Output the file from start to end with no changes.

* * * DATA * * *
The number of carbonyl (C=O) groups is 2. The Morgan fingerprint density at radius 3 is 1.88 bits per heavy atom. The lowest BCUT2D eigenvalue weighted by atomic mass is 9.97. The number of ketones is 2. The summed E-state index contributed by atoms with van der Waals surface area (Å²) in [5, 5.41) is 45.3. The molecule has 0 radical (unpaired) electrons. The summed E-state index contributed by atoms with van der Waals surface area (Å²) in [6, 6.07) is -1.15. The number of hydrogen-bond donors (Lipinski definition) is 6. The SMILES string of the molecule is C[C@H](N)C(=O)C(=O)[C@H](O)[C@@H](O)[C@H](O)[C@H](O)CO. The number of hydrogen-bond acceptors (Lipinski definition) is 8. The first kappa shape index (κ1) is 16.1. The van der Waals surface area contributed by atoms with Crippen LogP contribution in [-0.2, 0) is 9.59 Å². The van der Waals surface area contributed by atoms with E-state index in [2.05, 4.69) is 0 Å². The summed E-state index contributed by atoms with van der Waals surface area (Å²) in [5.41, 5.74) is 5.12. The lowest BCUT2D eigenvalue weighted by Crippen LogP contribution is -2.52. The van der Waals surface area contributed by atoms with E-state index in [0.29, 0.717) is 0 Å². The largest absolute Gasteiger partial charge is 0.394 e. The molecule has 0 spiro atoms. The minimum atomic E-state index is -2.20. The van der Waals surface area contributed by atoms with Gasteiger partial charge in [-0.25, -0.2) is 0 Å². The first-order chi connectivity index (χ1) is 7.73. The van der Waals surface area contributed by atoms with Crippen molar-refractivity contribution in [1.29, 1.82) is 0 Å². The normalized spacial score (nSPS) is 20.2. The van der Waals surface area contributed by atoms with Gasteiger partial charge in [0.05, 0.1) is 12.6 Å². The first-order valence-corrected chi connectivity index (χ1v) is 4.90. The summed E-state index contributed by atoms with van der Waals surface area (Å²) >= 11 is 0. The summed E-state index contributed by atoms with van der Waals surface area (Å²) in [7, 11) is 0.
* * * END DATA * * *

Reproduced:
The number of carbonyl (C=O) groups is 2. The Morgan fingerprint density at radius 3 is 1.88 bits per heavy atom. The lowest BCUT2D eigenvalue weighted by atomic mass is 9.97. The number of ketones is 2. The summed E-state index contributed by atoms with van der Waals surface area (Å²) in [5, 5.41) is 45.3. The molecule has 0 radical (unpaired) electrons. The summed E-state index contributed by atoms with van der Waals surface area (Å²) in [6, 6.07) is -1.15. The number of hydrogen-bond donors (Lipinski definition) is 6. The SMILES string of the molecule is C[C@H](N)C(=O)C(=O)[C@H](O)[C@@H](O)[C@H](O)[C@H](O)CO. The number of hydrogen-bond acceptors (Lipinski definition) is 8. The first kappa shape index (κ1) is 16.1. The van der Waals surface area contributed by atoms with Crippen LogP contribution in [-0.2, 0) is 9.59 Å². The van der Waals surface area contributed by atoms with E-state index in [2.05, 4.69) is 0 Å². The summed E-state index contributed by atoms with van der Waals surface area (Å²) in [5.41, 5.74) is 5.12. The lowest BCUT2D eigenvalue weighted by Crippen LogP contribution is -2.52. The van der Waals surface area contributed by atoms with E-state index in [0.29, 0.717) is 0 Å². The largest absolute Gasteiger partial charge is 0.394 e. The molecule has 0 spiro atoms. The minimum atomic E-state index is -2.20. The van der Waals surface area contributed by atoms with Gasteiger partial charge in [-0.25, -0.2) is 0 Å². The first-order chi connectivity index (χ1) is 7.73. The van der Waals surface area contributed by atoms with Crippen molar-refractivity contribution in [1.29, 1.82) is 0 Å². The normalized spacial score (nSPS) is 20.2. The van der Waals surface area contributed by atoms with Gasteiger partial charge in [0.05, 0.1) is 12.6 Å². The first-order valence-corrected chi connectivity index (χ1v) is 4.90. The summed E-state index contributed by atoms with van der Waals surface area (Å²) >= 11 is 0. The summed E-state index contributed by atoms with van der Waals surface area (Å²) in [7, 11) is 0.